Robert Imada was a student from 1998 to 2002. He was a core organizer for Queers of Color and the GLBT Network. He was a Queer CUIP [Chancellor's Undergraduate Internship Program] intern; co-chair of the UCGLBT Association, and of the GLBT Campus Concerns Committee.
David Kirk was staff at UCSC from 1972 to 2001, first at the Office of Instructional Services, and then with the Media Services department of the University Library. He was a founder of the Lesbian and Gay Men's Union at Cabrillo College (LAGMU) and of the Gay and Lesbian Alliance (GALA) at UCSC. He was also an activist with the Committee United to Defeat the Briggs Initiative (CUDBI), and a founder of Santa Cruz Gay Pride. Kirk continues to be active as a volunteer with the GLBT Resource Center.
Alison Kim was a student at UCSC from 1985 to 1989. She co-edited and co-published Between the Lines: A Pacific/Asian Lesbian Anthology in 1987. Kim is also the curator/archivist of the Asian/Pacific Islander Lesbian Collection available at the Special Collections department of the University Library.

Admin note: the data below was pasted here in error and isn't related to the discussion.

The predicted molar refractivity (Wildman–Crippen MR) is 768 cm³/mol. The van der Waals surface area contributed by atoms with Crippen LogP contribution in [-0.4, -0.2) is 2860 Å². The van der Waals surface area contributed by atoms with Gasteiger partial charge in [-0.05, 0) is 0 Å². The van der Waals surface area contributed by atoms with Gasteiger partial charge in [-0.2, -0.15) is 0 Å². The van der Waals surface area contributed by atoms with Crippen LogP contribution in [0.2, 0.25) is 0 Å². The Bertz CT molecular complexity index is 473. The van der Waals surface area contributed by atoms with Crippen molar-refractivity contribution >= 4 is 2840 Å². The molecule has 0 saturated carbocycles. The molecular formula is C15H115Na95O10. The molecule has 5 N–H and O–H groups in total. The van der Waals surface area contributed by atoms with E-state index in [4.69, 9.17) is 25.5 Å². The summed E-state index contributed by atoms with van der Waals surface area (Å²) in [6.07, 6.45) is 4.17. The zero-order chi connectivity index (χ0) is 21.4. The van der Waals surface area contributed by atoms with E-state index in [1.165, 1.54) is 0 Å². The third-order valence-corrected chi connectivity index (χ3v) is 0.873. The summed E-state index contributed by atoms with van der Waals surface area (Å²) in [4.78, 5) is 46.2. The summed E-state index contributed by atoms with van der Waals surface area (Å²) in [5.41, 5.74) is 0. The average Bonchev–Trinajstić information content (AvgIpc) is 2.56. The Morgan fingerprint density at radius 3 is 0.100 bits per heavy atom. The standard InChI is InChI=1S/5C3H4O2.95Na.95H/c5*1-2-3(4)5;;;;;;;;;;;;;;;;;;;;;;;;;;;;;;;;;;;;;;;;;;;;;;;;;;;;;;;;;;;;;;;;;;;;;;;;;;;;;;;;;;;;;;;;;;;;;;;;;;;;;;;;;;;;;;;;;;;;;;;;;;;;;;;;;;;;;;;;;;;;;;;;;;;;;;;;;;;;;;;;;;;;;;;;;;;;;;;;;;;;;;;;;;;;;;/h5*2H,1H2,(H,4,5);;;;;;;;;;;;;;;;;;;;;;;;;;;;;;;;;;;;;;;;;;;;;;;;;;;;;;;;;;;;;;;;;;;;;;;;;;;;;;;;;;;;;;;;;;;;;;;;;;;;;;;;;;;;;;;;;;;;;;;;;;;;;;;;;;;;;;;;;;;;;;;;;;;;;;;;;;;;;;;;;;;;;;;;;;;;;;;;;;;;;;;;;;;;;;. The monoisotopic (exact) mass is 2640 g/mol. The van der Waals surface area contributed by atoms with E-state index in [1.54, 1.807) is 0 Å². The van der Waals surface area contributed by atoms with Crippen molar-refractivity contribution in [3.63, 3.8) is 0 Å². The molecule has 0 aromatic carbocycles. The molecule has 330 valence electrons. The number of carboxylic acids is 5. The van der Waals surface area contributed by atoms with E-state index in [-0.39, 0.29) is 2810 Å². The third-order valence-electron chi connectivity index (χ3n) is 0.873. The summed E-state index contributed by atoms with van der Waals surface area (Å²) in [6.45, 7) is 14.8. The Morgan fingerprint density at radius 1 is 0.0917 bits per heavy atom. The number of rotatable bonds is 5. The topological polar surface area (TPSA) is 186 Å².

John Laird came to UCSC in 1968 and graduated in 1972. In 1983, Laird was elected mayor of Santa Cruz, and became the first openly gay mayor in the United States. Laird was also a founding member of the Santa Cruz AIDS Project (SCAP). In 2002 he was elected to the California State Legislature as one of two of the first openly gay men to be elected to the state assembly.
Gwendolyn Morgan was a student at UCSC from 1989 to 1991, and a staff member on campus from 1991 to 2000. She was a founder and coordinator of the Diversity Education Program for staff. She now lives and works in the Bay Area.